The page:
20 years ago this month:
- Pursuant to the judge’s consent, the Indiana Commission on Judicial Qualifications publicly censured a judge for granting an ex parte petition for change of custody without prior notice to the custodial parent or her counsel. Public Admonition of Cox (Indiana Commission on Judicial Qualifications March 21, 2003).
- The Minnesota Board on Judicial Standards publicly reprimanded a judge for driving an automobile while under the influence of alcohol, which the judge admitted. Press Release (Murphy) (Minnesota Board on Judicial Standards March 18, 2003).
- The Minnesota Board on Judicial Standards publicly reprimanded a judge for, in violation of state law, initially refusing to submit to the standard booking procedure in the county when he was charged with driving while under the influence of alcohol. Press Release (Murphy) (Minnesota Board on Judicial Standards March 18, 2003).
- The Nebraska Commission on Judicial Qualifications publicly reprimanded a judge for, without prior notice to either counsel, visiting a defendant in the county jail. In the Matter of Coady, Reprimand (Nebraska Commission on Judicial Qualifications March 25, 2003).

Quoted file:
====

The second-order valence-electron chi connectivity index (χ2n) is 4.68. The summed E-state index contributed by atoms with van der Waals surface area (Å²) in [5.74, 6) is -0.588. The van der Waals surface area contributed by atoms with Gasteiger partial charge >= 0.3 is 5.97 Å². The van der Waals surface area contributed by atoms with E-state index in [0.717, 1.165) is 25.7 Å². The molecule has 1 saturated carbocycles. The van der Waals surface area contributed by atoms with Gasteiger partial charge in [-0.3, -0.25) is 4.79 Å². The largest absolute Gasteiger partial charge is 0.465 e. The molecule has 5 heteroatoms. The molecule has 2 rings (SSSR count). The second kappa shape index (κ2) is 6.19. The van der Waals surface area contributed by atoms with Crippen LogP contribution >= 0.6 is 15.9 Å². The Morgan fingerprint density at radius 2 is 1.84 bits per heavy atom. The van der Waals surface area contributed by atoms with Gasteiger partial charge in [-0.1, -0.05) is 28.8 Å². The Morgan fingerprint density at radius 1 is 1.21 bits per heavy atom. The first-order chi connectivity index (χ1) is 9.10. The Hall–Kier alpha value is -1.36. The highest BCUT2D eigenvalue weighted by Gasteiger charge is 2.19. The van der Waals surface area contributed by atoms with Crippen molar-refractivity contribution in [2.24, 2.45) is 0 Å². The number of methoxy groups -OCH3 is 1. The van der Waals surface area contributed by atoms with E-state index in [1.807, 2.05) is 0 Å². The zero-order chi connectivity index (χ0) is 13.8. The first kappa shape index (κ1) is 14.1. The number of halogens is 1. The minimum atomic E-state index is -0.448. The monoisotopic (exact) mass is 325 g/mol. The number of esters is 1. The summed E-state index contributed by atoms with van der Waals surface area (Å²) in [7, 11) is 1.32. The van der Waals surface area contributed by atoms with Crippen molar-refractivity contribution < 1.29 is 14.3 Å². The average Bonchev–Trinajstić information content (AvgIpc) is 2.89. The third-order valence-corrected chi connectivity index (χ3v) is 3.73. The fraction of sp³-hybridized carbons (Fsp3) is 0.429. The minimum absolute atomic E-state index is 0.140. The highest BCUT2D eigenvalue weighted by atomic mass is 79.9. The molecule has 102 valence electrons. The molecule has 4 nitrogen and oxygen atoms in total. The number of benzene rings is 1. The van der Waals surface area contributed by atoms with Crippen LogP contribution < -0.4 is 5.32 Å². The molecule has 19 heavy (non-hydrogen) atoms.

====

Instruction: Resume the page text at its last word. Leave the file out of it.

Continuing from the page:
- Pursuant to a stipulation and joint recommendation, the New York State Commission on Judicial Conduct publicly censured a non-lawyer judge for beginning a hearing in a small claims case without the defendant before the scheduled time and failing to re-start the hearing when the defendant arrived; mistakenly awarding the claimant double the court costs and awarding attorneys’ fees; and failing to cooperate with the Commission during its investigation. In the Matter of McCall, Determination (New York State Commission on Judicial Conduct March 28, 2003).
- Pursuant to the judge’s consent and the recommendation of the Commission on Judicial Conduct, the South Carolina Supreme Court publicly reprimanded a former judge for (1) failing to promptly transmit a $400 bond payment to the clerk, instead submitting a check drawn on her magistrate’s account, in violation of a supreme court order regarding financial record keeping; (2) charging individuals a fee to withdraw warrants without statutory or administrative authority for such a fee; (3) a lack of accounting procedures; (4) failing to disqualify from cases involving her former employer; (5) preparing a court order and magistrate’s bill of sale stating that a 1975 Rolls-Royce 4-door sedan had been sold to herself at a public auction even though none of the statutory requirements for such a sale were met and falsely representing to the Department of Revenue that she had paid $30 for the vehicle; and (6) failing to disclose receipt of the Rolls Royce in her disclosure statements. In re Leavell, 578 S.E.2d 724 (South Carolina 2003).